•  
  • DOI: The Digital Object Identifier
     
  • URL: The universal resource locator, or Web page address, is a critical component of Web page citations since it is required to find the exact same page again. For this reason, it is important that you make sure the URL works. If you have a very long URL, don't use hyphens as a break between lines people will assume they are part of the address. Instead, break the URL after a slash (the start of a new directory). Finally, the URL for the specific page is generally preferred, rather than the addess for the larger Web site, in order to connect readers directly to the information cited.

In general, the more information you can include in your Web page citation, the better.

Online Full-Text sources
Electronic full-text journal articles can present some unique problems in citing. Full-text sources are almost always generated from a print version of the same information. Unlike Internet sources, all the source information is usually present but it may not appear the way it would in the print version of the article. Most notable are page numbers, which may be missing from some online formats. Full-text in PDF format is an exact copy of the original print version and includes all illustrations in their original location in the document and text formatting such as headers and footers, where pagination and other source information typically appears. It is possible to cite the information displayed in this format just as if you held the text version in your hand.

Full-text in HTML, or other computer formats, include all the text from the print version but it has been input separately into the computer. As a result, the original text formatting is lost and illustrations and other incidental material may not appear at all or may be separated from the text. The source information may be included as part of the full-text computer file or it may only be complete in the original citation that linked you to the full-text. You may want to get in the habit of copying the citation results page of your search as well as the full-text itself to be sure you have all the source information.

More difficult are page numbers. The continuous file structure of HTML eliminates any kind of pagination. The source information may or may not include the page number range of the print version of the article. For direct quotes, where you need the exact page number, you can either find a print copy to use or you can treat the article like a Web source and use natural divisions in the text, such as section headings and indicate how many paragraphs after that your quotation appears.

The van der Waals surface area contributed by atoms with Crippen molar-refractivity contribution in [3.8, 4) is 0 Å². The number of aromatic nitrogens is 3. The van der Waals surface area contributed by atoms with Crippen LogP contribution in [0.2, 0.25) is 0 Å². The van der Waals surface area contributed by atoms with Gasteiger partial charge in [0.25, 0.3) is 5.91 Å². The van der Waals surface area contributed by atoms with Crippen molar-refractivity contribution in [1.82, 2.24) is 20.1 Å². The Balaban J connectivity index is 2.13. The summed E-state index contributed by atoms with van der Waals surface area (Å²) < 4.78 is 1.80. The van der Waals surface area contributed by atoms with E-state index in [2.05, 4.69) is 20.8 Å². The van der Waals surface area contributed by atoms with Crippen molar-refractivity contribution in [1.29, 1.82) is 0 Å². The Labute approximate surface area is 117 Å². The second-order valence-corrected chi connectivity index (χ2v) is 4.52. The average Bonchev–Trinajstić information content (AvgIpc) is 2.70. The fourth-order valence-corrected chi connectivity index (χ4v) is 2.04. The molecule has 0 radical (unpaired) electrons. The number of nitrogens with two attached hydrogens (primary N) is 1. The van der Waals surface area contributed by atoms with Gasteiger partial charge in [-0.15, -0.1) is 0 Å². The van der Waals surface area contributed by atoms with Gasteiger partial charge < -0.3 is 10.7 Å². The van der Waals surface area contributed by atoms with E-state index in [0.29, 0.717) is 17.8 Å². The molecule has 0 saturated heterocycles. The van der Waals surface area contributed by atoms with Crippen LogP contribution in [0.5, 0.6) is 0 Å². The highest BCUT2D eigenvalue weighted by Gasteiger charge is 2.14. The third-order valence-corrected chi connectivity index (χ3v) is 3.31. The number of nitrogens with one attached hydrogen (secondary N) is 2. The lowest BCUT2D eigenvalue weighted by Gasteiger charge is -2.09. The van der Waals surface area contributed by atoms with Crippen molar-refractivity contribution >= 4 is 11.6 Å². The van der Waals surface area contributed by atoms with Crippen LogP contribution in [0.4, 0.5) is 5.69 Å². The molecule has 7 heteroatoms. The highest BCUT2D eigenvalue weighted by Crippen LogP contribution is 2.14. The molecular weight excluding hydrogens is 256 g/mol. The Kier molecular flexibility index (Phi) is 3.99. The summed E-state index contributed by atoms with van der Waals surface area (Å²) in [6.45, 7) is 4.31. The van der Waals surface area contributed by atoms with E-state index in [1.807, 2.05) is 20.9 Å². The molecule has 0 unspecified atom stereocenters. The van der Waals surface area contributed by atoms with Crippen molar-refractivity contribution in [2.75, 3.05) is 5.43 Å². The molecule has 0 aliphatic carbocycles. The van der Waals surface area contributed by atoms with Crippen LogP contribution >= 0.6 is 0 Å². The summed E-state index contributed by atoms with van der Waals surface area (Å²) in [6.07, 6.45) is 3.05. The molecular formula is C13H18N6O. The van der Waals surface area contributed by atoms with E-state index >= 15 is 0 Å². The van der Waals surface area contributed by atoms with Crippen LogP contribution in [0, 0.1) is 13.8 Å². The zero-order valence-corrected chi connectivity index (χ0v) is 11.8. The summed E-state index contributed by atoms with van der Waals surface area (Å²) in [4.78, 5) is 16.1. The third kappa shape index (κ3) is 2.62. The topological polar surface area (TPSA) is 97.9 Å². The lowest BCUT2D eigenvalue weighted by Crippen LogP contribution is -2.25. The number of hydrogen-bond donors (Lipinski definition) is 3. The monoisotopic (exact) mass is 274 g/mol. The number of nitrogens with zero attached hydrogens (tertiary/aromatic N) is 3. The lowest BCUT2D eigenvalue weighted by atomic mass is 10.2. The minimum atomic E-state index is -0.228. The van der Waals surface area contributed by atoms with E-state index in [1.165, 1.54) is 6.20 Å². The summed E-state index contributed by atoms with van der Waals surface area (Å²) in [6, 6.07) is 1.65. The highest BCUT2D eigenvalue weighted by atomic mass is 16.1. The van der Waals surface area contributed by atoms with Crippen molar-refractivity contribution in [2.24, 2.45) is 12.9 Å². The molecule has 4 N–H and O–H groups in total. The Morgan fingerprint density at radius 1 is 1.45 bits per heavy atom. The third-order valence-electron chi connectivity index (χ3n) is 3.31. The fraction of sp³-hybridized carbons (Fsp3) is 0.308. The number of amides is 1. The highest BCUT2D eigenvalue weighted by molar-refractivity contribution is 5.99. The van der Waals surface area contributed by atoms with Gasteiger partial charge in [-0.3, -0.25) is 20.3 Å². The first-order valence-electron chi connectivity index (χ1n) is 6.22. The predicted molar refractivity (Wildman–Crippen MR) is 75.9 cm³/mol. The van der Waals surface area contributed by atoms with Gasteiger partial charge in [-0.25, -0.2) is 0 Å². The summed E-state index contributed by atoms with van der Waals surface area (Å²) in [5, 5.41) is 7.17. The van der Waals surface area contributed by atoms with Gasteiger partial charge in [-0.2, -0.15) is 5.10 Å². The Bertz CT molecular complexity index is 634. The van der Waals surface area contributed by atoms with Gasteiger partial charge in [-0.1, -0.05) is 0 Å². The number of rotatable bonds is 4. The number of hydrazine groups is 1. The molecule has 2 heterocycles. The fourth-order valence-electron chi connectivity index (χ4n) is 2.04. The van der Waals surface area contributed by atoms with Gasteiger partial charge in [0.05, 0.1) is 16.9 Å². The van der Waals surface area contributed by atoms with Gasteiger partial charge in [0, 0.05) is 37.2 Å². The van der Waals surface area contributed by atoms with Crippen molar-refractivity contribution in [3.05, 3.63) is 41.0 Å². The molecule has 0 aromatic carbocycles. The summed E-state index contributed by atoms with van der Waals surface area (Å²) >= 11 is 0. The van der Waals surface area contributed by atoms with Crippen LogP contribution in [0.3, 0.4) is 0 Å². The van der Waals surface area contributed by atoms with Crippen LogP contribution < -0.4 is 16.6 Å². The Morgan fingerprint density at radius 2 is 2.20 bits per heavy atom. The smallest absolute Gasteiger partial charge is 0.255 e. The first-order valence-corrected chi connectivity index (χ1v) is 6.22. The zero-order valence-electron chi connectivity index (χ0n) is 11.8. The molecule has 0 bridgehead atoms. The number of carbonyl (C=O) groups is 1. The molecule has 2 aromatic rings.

Because HTML versions of full-text articles do not look exactly like the print version, it is important to include the library database information in your citation. This allows your professor to look at the same version that you used so there is no question on page numbers or other differences from the original print version. Typically, database information for the citation includes the name of the database, the name of the database provider, and any relevant retrieval information. The date you accessed the site is also advised since the databases journal holdings may change over time. Herbert Coutts, University of Alberta, explains how to include database information for each of the major citation styles. For example:

Fitzgerald, Mark,  “A plague of plagiarism,” Writer, 115, Issue 7 (July 2002): 16; available from Cal State San Marcos Library Online Indexes, Academic Search Elite, EBSCO Publishing, accessed 17 Sept. 2002.
 

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Stolley, Karl and Allen Brizee, Purdue University Online Writing Lab (OWL), Avoiding Plagiarism, 24 August 2011, <http://owl.englisenglishh.purdue.edu/owl/resource/589/01/> Web. 29 August 2011.

Herbert T. Coutts, "Citation Style Guides for Internet and Electronic Sources," University of Alberta Library Guides, 5 Aug. 2011, University of Alberta, <http://www.library.ualberta.ca/guides/citation/> (29 Aug. 2011).
 

Last updated 8/29/2011 by Sue Thompson
Cal State San Marcos Library